Joaquin Phoenix takes on Batman’s cackling archnemesis the Joker in a standalone origin story that attempts to make us sympathise with the bad guy.
The supervillainous character created in 1940 by Bill Finger, Bob Kane and Jerry Robinson has always had a scary mystique, although he tends to appear in movies without any kind of backstory, because that would detract from his freaky mystery.
In the camp Batman TV series and film from the 60s (with Cesar Romero) and the recent Suicide Squad (with Jared Leto), the Joker is an established menace, while in The Dark Knight (with the late lamented Heath Ledger, naturally) he just appears from the shadows. Only Jack Nicholson’s Joker in Tim Burton’s Batman gets close to the character’s usually accepted origins, with his betrayed mobster falling into a vat of chemicals.
But that’s not how it all happens in this psychodrama from co-writer, co-producer and director Todd Phillips (The Hangover), as we open in what looks like a grimy, scuzzy late 70s in Gotham City – shot on the grunged-up streets of New Jersey and New York. Arthur Fleck (Phoenix) works as a clown and entertains ambitions to be a comedian, but he’s a fragile guy and evidently has a background in self-harm and institutionalisation.
Heavily medicated, Arthur cares for his frail Mom Penny (Frances Conroy from TV’s Six Feet Under) and grows increasingly obsessed with Murray Franklin, a Johnny Carson-like TV talk show host played (with surprising restraint) by Robert De Niro. And yes, the roles are reversed from Martin Scorsese’s The King Of Comedy, in which it was De Niro’s Rupert Pupkin who idolised a talk show host (played by Jerry Lewis), but Scorsese is also evoked as things grow seriously Taxi Driver-esque and Arthur starts to lose his already tenuous grip on reality.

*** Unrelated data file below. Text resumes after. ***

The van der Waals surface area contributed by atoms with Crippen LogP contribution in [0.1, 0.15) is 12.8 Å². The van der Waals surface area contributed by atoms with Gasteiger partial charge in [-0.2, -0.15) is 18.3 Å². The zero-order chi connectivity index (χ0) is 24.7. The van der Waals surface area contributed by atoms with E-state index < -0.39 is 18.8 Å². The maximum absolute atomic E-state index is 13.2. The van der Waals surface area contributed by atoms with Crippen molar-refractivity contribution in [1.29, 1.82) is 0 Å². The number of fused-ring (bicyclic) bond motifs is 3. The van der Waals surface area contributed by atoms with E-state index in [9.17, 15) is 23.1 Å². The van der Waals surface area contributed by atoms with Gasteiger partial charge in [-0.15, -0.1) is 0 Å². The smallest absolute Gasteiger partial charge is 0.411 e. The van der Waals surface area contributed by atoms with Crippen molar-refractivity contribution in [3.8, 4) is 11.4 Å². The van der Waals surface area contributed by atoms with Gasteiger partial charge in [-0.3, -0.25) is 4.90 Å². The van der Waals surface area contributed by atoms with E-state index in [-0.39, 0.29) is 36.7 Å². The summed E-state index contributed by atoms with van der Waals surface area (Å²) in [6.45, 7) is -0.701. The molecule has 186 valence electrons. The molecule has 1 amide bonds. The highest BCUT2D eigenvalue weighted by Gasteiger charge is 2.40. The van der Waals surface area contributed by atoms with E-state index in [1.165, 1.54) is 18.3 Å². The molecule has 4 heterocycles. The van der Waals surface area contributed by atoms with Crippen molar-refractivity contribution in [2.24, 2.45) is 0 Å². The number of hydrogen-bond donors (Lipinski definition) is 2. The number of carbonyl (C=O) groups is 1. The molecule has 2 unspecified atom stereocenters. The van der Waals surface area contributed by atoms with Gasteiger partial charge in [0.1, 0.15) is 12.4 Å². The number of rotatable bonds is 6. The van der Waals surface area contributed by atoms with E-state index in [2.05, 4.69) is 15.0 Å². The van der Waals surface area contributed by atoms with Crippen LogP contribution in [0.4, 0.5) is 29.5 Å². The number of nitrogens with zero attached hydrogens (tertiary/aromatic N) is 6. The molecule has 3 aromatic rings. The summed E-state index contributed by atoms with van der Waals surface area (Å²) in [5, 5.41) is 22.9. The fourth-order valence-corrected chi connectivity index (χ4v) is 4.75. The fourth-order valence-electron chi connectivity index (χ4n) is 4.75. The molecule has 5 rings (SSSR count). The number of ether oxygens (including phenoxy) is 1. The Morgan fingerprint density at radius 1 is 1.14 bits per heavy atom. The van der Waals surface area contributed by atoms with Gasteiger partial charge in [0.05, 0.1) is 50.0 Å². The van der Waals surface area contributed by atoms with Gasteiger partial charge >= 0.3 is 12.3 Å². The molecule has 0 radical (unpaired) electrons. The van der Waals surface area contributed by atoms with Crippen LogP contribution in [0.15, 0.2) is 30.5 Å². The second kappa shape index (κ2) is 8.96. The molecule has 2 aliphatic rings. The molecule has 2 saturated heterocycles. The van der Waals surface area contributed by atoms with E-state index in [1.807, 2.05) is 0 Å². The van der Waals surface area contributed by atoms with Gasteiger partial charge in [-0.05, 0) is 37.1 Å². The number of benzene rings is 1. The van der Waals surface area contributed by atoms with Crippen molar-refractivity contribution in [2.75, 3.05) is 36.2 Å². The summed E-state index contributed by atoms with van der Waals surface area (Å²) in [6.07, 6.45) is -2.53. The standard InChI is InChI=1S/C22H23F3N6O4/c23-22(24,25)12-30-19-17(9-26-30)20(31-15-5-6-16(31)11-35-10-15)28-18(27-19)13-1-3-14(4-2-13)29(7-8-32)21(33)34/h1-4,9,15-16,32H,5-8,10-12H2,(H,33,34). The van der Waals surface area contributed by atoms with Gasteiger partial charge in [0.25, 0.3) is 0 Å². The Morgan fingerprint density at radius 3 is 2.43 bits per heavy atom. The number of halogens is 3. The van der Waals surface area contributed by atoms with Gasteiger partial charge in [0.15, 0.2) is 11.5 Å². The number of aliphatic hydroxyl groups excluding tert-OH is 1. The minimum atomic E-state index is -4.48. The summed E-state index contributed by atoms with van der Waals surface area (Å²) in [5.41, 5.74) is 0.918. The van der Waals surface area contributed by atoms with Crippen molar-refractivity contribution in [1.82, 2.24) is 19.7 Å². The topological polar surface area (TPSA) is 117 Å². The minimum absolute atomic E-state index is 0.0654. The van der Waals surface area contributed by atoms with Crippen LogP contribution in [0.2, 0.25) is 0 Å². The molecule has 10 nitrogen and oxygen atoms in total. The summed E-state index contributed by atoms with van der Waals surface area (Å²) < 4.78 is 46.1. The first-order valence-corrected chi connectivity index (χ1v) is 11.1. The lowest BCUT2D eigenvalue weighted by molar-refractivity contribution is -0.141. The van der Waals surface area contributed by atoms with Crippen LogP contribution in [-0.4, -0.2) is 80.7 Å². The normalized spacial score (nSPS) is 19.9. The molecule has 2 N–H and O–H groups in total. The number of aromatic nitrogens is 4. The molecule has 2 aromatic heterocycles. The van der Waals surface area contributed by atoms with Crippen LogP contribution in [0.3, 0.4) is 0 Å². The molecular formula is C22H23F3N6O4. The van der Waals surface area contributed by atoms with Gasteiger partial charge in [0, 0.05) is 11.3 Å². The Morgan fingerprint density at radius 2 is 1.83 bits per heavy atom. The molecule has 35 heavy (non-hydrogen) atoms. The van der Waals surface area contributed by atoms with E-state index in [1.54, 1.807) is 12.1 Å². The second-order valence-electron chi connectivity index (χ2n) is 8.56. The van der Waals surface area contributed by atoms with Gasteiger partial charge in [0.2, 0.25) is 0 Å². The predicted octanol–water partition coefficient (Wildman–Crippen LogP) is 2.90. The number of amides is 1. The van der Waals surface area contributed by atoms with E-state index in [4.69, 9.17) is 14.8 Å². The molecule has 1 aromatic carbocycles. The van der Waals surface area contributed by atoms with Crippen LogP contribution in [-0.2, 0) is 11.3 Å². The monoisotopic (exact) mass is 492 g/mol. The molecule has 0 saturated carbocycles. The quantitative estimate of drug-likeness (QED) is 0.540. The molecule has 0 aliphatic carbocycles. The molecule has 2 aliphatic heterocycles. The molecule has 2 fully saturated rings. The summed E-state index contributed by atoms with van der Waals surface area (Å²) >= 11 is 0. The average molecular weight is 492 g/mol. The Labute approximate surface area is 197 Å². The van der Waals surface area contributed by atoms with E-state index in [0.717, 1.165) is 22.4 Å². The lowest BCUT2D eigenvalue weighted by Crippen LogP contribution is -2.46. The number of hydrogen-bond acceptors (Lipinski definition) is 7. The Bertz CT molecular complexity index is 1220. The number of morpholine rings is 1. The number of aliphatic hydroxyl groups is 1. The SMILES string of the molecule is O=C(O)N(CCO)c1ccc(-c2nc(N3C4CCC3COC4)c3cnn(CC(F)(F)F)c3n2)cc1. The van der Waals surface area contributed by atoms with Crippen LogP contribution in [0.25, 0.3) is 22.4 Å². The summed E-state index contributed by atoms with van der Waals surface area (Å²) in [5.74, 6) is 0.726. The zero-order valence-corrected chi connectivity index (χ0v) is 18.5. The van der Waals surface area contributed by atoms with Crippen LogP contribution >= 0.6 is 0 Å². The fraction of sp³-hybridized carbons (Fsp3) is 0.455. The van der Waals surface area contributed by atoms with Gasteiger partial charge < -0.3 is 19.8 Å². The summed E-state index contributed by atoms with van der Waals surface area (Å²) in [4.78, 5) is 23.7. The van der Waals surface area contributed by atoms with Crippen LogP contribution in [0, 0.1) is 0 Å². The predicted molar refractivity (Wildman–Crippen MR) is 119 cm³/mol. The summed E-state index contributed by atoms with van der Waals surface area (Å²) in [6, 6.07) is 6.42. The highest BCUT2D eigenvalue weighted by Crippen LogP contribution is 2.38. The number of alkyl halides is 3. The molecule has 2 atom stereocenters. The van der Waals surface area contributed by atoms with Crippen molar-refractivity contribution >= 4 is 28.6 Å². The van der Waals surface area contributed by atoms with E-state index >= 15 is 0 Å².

However, you might too after all the mocking, bashing, humiliation and general abuse, during which Phoenix allows us to see him at his most grotesque and abject. He cries, bleeds, dribbles, contorts his rubbery gob, frequently reveals his emaciated physique (and icky Y-fronts), winces in pain (or is it eventual ecstasy?) and keeps breaking down in fits of maniacal laughter due to an uncontrollable neurological condition.
It looks like Arthur is simply going to flip out and become a standard bad guy, recruit a few dispensable goons and dash off to be an evil influence in and around Gotham but, somewhat controversially, he instead starts an uprising and becomes a kind of revolutionary figure. And it’s here that Phillips’ film is at its most dangerous, with Arthur/Joker inspiring – or radicalising – Gotham’s poor into violent action. Although, of course, amid the riots and flames we can plainly see that they’re all men.
But, then again, perhaps all the moral concerns about this one are nullified by the fact that, in the end, despite its smash-the-state/rise-of-the-dispossessed edges, and no matter how much Phillips, Phoenix and the DC/Warner Brothers corporate brains trust want it to be some profound examination of masculine malaise, this too is just a comic book movie.
Joker (MA) is in cinemas now